Gratitude, the Brain, and Behavior

Anecdotally we all know we should try to be as grateful as possible. Many of us here in the US are reminded of this each year as Thanksgiving approaches and we are prompted by friends and family to share what we are giving thanks for. But what are the practical benefits for gratitude? Researchers at The Greater Good Science Center at the University of California, Berkeley set out to answer that very question and came away with four key findings:

  1. Gratitude unshackles us from toxic emotions – In their study, researchers found that participants who both used a higher percentage of positive emotion words and “we” words, and a lower proportion of negative emotion words in their communications were significantly more likely to report better mental health. In fact, it was the lack of negative emotion words—not the abundance of positive words—that explained the mental health gap between a gratitude writing group and other writing group members. So be sure to pay attention to the words you are using!

  2. Gratitude helps even if you don’t share it – The authors told participants who were assigned to write gratitude letters that they weren’t required to send their letters to their intended recipient, and found that those who didn’t send their letters enjoyed the benefits of experiencing gratitude nonetheless. So go ahead and express gratitude wherever you can, regardless of whether or not anyone hears you!

  3. Gratitude’s benefits take time – The authors found that the mental health benefits of gratitude writing in their study did not emerge immediately, but gradually accrued over time. The greatest benefits were most evident 4 and 12 weeks after the exercise, so manage your expectations and, as importantly, give yourself some slack on the more difficult days!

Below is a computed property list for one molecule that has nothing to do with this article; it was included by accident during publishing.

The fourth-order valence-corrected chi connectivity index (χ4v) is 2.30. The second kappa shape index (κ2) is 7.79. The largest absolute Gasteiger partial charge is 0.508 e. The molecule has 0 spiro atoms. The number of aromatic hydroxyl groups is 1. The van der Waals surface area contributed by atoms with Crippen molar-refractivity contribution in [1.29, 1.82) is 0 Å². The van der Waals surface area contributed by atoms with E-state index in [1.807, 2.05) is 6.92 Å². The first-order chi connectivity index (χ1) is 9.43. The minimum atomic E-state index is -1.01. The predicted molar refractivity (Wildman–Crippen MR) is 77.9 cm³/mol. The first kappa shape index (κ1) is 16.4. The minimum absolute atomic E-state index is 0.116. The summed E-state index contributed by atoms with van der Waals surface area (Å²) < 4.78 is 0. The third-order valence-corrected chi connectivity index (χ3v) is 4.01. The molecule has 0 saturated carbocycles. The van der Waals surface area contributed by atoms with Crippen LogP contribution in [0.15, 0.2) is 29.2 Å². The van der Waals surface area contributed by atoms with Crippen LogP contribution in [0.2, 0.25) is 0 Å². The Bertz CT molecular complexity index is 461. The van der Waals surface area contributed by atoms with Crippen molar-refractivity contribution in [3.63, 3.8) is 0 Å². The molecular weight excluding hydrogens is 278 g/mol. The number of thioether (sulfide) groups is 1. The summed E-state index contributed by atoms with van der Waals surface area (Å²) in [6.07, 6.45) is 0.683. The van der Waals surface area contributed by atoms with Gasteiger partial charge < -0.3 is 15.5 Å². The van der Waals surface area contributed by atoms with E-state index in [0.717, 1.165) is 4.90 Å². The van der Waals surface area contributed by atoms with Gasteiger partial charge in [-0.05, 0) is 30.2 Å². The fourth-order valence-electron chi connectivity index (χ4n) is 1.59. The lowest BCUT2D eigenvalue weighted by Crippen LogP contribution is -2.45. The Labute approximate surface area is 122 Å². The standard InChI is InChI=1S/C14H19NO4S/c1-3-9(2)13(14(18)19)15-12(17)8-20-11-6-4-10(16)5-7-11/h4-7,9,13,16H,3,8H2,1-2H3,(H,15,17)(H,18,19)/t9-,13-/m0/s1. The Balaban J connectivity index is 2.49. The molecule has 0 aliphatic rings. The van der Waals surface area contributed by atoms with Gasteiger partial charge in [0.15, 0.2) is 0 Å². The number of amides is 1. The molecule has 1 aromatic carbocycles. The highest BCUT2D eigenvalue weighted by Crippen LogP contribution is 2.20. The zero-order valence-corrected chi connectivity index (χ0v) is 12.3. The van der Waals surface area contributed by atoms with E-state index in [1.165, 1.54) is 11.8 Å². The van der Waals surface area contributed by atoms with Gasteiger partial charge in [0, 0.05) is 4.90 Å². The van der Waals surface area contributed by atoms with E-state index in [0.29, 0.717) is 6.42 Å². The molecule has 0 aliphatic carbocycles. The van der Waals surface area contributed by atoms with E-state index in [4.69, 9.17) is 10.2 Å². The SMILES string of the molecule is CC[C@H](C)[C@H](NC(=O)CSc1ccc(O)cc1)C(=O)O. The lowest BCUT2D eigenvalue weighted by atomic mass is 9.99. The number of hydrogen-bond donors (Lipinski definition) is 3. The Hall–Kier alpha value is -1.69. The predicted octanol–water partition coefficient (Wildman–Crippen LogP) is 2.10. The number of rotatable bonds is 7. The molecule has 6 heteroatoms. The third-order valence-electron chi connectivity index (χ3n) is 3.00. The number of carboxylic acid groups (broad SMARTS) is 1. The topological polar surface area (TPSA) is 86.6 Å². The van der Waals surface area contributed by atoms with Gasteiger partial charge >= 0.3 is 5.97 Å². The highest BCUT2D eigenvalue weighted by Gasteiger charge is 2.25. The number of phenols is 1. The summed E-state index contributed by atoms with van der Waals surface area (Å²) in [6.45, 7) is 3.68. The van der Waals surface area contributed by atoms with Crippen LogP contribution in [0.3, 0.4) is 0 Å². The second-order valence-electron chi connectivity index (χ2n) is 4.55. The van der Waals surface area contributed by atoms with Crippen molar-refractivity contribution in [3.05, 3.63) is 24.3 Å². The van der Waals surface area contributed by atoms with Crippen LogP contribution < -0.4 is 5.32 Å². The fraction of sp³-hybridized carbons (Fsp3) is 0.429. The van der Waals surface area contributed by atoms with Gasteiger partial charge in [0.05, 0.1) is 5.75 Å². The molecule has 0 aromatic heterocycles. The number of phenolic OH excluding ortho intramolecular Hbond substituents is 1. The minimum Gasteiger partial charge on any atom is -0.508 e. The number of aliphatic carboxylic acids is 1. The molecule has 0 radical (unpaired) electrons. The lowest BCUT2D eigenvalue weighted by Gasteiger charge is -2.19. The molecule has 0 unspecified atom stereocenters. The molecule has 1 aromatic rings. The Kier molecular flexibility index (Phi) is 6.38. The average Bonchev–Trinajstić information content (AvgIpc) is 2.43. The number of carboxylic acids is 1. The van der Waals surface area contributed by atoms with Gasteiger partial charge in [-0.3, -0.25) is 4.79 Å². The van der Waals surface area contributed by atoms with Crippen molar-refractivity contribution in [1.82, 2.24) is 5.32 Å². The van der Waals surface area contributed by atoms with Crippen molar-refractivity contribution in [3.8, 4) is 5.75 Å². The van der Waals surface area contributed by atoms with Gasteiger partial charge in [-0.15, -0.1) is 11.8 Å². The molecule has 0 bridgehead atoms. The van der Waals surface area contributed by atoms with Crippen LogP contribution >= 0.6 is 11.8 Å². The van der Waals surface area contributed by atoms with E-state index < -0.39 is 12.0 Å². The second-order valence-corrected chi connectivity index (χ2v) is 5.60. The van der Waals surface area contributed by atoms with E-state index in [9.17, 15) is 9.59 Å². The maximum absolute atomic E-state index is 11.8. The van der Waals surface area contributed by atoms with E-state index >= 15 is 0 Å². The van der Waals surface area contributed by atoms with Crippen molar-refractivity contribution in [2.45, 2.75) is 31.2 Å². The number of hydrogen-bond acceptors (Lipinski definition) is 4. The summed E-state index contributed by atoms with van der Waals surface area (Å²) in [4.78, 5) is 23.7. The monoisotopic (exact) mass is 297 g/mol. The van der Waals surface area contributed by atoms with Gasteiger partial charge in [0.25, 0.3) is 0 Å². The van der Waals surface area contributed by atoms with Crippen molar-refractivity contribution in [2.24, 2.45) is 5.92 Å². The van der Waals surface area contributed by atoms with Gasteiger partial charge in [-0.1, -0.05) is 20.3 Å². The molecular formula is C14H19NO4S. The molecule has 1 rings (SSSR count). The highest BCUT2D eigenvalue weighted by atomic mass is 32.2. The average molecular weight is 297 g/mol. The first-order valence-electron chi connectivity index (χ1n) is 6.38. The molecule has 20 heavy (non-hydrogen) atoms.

4. Gratitude has lasting effects on the brain – The authors also used an fMRI scanner to measure brain activity while people from each group did a “pay it forward” task. In that task, the individuals were regularly given a small amount of money by a nice person, called the “benefactor.” This benefactor only asked that they pass the money on to someone if they felt grateful. The participants then decided how much of the money, if any, to pass on to a worthy cause. What they found was when people felt more grateful, their brain activity was distinct from brain activity related to guilt and the desire to help a cause. More specifically, they found that when people who are generally more grateful gave more money to a cause, they showed greater neural sensitivity in the medial prefrontal cortex, a brain area associated with learning and decision making. This suggests that people who are more grateful are also more attentive to how they express gratitude.

To read more about their study, visit the Greater Good Science Center homepage.